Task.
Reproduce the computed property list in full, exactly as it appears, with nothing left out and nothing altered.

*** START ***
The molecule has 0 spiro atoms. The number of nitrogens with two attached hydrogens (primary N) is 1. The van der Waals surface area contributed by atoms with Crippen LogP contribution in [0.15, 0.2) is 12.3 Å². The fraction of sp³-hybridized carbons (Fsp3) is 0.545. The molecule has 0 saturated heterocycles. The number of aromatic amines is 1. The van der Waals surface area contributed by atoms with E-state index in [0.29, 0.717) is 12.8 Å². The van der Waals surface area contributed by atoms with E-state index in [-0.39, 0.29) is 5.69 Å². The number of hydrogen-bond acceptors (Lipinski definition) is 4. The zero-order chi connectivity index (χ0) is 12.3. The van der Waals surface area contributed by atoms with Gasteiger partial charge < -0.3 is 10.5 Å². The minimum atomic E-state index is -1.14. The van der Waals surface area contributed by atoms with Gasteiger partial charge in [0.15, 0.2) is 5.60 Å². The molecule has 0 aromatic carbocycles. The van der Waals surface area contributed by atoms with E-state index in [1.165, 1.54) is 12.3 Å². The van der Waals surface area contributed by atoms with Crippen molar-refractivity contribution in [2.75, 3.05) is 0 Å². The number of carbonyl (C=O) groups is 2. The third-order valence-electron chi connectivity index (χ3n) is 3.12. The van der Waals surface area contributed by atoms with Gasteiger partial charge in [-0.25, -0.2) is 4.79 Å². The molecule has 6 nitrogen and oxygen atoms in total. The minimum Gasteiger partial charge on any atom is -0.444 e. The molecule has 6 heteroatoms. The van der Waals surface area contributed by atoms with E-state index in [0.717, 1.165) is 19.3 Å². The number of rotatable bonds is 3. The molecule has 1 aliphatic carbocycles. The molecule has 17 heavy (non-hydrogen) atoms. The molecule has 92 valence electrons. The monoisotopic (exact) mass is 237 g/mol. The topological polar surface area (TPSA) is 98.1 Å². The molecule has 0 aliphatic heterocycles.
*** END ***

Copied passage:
The molecule has 0 spiro atoms. The number of nitrogens with two attached hydrogens (primary N) is 1. The van der Waals surface area contributed by atoms with Crippen LogP contribution in [0.15, 0.2) is 12.3 Å². The fraction of sp³-hybridized carbons (Fsp3) is 0.545. The molecule has 0 saturated heterocycles. The number of aromatic amines is 1. The van der Waals surface area contributed by atoms with E-state index in [0.29, 0.717) is 12.8 Å². The van der Waals surface area contributed by atoms with E-state index in [-0.39, 0.29) is 5.69 Å². The number of hydrogen-bond acceptors (Lipinski definition) is 4. The zero-order chi connectivity index (χ0) is 12.3. The van der Waals surface area contributed by atoms with Gasteiger partial charge < -0.3 is 10.5 Å². The minimum atomic E-state index is -1.14. The van der Waals surface area contributed by atoms with Gasteiger partial charge in [0.15, 0.2) is 5.60 Å². The molecule has 0 aromatic carbocycles. The van der Waals surface area contributed by atoms with E-state index in [1.165, 1.54) is 12.3 Å². The van der Waals surface area contributed by atoms with Crippen molar-refractivity contribution in [2.75, 3.05) is 0 Å². The number of carbonyl (C=O) groups is 2. The third-order valence-electron chi connectivity index (χ3n) is 3.12. The van der Waals surface area contributed by atoms with Gasteiger partial charge in [-0.25, -0.2) is 4.79 Å². The molecule has 6 nitrogen and oxygen atoms in total. The minimum Gasteiger partial charge on any atom is -0.444 e. The molecule has 6 heteroatoms. The van der Waals surface area contributed by atoms with E-state index in [0.717, 1.165) is 19.3 Å². The number of rotatable bonds is 3. The molecule has 1 aliphatic carbocycles. The molecule has 17 heavy (non-hydrogen) atoms. The molecule has 92 valence electrons. The monoisotopic (exact) mass is 237 g/mol. The topological polar surface area (TPSA) is 98.1 Å². The molecule has 0 aliphatic heterocycles.